Drug-Drug Interaction Rules
These drug interactions are based on a set released by the Beth-Israel Deaconess Hospital, and are used here with permission. (1) (2). Several of the interactions refer to drug classes, which are defined on the drug classes page.
|Generic Drug Name or Category||Interacts With||Severity||Text|
|ACE INHIBITORS (class)
||POTASSIUM-SPARING DIURETICS (class)
||Significant||Diuretics and ACE inhibitors used together may cause hypotension. The combination of ACE inhibitors and potassium-sparing diuretics may cause significant hyperkalemia. This effect is particularly significant in patients with renal insufficiency.|
|ACE INHIBITORS (class)||POTASSIUM (class)||Critical||ACE inhibitors may decrease aldosterone causing hyperkalemia. When ACE inhibitors are coadministered with potassium-containing products, the risk of hyperkalemia is increased.|
|ALLOPURINOL||AZATHIOPRINE||Critical||Allopurinol inhibits the metabolism of oral azathioprine, increasing serum azathioprine levels. Concomitant use can cause marked bone marrow suppression. If these drugs must be used together, azathioprine oral doses should be reduced to 25-30% of the usual dosage and the patient should be monitored closely for toxicity. Intravenous azathioprine does not appear to be affected by allopurinol.|
|ALLOPURINOL||THEOPHYLLINE||Significant||Concurrent use of allopurinol and theophylline may result in theophylline toxicity (nausea, vomiting, palpitations, seizures). This interaction is more likely to occur with daily allopurinol doses of 600 mg or more.|
|AMIODARONE||CYCLOSPORINE||Significant||Reports suggest that amiodarone may interfere with the clearance of cyclosporine. The risk of cyclosporine toxicity may increase.|
|AMIODARONE||DIGOXIN||Critical||Amiodarone may increase serum digoxin concentrations by up to 100%. Amiodarone may increase intestinal transit time, reduce renal clearance of digoxin, inhibit hepatic metabolism of digoxin, displace digoxin from protein-binding sites, and, in some cases, induce hypothyroidism. Empirical reduction or discontinuation of digoxin should be considered. Management also consists of monitoring clinical response or checking serum digoxin levels if toxicity is suspected.|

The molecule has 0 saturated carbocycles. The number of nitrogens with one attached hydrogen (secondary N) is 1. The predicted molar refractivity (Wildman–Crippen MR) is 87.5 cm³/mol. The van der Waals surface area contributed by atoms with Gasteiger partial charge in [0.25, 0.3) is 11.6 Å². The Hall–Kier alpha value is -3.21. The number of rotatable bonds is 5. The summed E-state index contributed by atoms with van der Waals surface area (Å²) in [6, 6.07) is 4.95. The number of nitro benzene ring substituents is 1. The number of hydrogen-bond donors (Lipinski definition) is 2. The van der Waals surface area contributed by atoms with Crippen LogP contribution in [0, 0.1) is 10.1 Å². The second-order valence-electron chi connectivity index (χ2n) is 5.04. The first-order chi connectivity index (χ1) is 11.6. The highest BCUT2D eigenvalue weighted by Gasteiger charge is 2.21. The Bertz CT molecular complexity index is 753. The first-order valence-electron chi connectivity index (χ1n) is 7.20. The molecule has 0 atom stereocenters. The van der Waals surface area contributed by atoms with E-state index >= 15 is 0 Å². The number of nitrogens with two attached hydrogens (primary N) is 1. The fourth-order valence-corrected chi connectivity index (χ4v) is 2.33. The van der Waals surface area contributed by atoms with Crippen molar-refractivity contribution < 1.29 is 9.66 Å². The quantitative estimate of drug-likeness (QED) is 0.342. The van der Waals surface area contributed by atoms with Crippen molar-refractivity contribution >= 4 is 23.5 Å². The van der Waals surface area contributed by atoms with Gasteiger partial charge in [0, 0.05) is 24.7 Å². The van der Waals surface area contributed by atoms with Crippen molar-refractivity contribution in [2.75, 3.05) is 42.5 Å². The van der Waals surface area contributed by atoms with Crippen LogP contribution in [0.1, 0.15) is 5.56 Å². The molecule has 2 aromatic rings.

|AMIODARONE||WARFARIN||Critical||Amiodarone may inhibit hepatic metabolism of warfarin. A 30% to 50% reduction in warfarin dosage is recommended, as is frequent monitoring of INR.|
|AZOLE ANTIFUNGALS (class)||CYCLOSPORINE||Significant||Some azoles, particulary Ketoconazole and Itraconazole, may inhibit the hepatic metabolism of cyclosporine. Serum cyclosporine concentrations and nephrotoxicity may increase fourfold. Cyclosporine dosage reductions of 80% have been necessary in some patients.
|AZOLE ANTIFUNGALS (class)||HMG COA REDUCTASE INHIBITORS (class)||Significant||The use of HMG-CoA reductase inhibitors during azole therapy may increase CK, AST, ALT, and LDH serum levels.|
|BETA BLOCKERS (class)||AMIODARONE||Critical||The combination of these drugs may cause severe bradycardia, cardiac
arrest, or ventricular fibrillation. Use extreme caution using these drugstogether.
|CALCIUM CHANNEL (class)||BETA BLOCKERS (class)
||Significant||The concomitant use of calcium channel blockers and beta-blockers can occasionally cause AV heart block and left-ventricular dysfunction.|
|CALCIUM CHANNEL BLOCKERS (class)
||RITONAVIR||Significant||Ritonavir may significantly increase levels of calcium channel
blockers. Be careful using this combination of drugs, and monitor fortoxicity.
|CIMETIDINE||WARFARIN||Critical||Cimetidine inhibits the hepatic metabolism of warfarin, and may
increase its anticoagulant effect over a one to two week period. If given together, the INR should be monitored, and the lowest possible dose of cimetidine should be used.Another histamine-2 antagonist may be used with less risk of interaction.
|CLOPIDOGREL BISULFATE||NSAIDs (class)||Significant||The coadministration of nonsteroidal antiinflammatory drugs (NSAIDs)
and clopidogrel should be undertaken with extreme caution. The coadministration of clopidogrel with naproxen resulted in occult gastrointestinal blood loss in healthy volunteers. The mechanism may be due to additive platelet inhibition. Additionally, diclofenac, ibuprofen, naproxen, mefenamic acid, indomethacin and piroxicam are substrates for the cytochrome P450 isoenzyme 2C9 inhibited by clopidogrel. The clinical magnitude of this interaction is not known. The clinician should observe the patient for increased NSAID toxicity if these agents are co-administered withclopidogrel.